How Automated Border Control Works

As outlined in the previous article, Automated Border Control (ABC) is defined as the use of automated or semi-automated systems, which can verify the identity of travellers at border crossing points (BCPs) without the need for human intervention. Automated border process is conducted as follows:

The traveller inserts the biographical data page of the passport into the passport reader.

The passport reader checks security features, extracts information in the Machine Readable Zone (MRZ) and communicates with the chip in the e-Passport to verify the genuineness of the document. The aim of this process is to check that the traveller is carrying a genuine and valid travel document. This is referred to as the Document authentication process.

Capture a live biometric image of the traveller, extract relevant features and then compare with the biometric data stored in the chip. This process is similar as in the manual border control where an officer compares the traveller’s face to the picture in the old picture in the passport. The aim of this process is to verify by using biometrics that the travel document belongs to the traveller. This process is referred to as the identity verification process.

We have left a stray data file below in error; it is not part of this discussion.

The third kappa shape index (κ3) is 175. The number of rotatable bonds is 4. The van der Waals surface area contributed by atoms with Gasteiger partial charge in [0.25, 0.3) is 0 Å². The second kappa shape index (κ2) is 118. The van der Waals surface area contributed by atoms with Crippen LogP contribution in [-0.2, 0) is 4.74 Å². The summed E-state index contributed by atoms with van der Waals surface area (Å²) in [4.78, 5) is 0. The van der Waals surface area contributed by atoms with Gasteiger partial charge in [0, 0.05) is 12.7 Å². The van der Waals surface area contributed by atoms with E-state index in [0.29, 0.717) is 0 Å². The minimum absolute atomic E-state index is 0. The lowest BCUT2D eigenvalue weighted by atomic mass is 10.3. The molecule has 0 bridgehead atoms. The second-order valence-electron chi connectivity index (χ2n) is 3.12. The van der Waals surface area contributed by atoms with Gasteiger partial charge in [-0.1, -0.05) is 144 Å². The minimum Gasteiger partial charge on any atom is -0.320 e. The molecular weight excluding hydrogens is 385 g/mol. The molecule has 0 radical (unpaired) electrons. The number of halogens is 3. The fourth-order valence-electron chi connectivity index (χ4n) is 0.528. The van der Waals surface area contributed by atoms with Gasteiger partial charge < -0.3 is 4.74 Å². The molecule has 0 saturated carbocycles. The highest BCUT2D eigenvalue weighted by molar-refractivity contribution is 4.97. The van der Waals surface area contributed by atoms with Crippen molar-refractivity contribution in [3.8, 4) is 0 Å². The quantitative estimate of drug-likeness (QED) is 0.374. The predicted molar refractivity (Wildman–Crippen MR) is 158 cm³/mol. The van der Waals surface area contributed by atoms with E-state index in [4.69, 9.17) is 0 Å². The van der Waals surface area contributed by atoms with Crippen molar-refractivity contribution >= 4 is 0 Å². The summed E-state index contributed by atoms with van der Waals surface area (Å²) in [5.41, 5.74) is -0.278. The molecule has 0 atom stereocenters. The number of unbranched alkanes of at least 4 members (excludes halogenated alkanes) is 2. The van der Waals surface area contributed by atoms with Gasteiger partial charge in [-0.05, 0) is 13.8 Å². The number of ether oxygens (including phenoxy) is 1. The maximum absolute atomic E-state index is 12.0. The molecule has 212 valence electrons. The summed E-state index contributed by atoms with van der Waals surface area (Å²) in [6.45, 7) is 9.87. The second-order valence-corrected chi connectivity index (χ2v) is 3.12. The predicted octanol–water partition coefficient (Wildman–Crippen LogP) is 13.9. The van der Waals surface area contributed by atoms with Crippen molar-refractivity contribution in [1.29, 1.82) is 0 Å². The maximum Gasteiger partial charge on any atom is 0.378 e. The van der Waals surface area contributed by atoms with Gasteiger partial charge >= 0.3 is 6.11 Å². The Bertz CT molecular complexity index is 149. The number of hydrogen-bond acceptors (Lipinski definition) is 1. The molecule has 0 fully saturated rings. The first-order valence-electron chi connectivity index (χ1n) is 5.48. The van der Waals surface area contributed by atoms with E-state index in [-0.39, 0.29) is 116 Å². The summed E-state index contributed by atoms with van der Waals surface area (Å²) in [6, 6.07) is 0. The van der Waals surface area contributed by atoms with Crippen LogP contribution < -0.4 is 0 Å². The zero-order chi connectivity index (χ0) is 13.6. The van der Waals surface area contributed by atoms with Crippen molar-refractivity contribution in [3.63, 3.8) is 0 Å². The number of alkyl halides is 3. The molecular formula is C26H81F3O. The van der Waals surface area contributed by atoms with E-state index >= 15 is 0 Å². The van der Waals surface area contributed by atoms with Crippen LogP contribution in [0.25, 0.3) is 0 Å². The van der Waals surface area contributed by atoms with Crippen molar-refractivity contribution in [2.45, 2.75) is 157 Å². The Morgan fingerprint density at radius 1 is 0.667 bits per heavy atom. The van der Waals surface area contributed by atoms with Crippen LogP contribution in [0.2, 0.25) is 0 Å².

The system checks if the traveller is indeed entitledauthorized to cross the border. The biographic data may be checked against available watch list databases. If there is a potential match then the traveller should be directed to an officer. The exact process will depend on the procedures in place within each border management authority.

If the verification is successful the E-Gate allows the traveller to cross the border. Otherwise, the traveller is referred to manual control. Therefore, the process must be supervised by qualified border guards. The decision to allowdeny access is based on pre-defined logic, sometimes requiring the intervention of the border guard operating the system. Some ABC systems may allow the recording of traveller’s EntryExit data.

In general, an ABC system consists of the following equipments:

One or two physical barriers (e-Gates).

E-Passport readers: optical recognition of the biographic data page, the MRZ and a radio frequency (RF) reader for communication with the chip.

A monitor for displaying instructions in a language understood by travellers.

Biometric capture device. This depends on the type of biometric being used.

System management hardware and software. Maintenance of both hardware and software are critical for the operation of the system.

More information on this article or any of the previous articles can be requested from risco.

Dr Risco Mutelo is a Namibian who is currently stationed in London where he studied Biometrics Engineering at New Castle University in the United Kingdom. By Dr Risco Mutelo

Source : New Era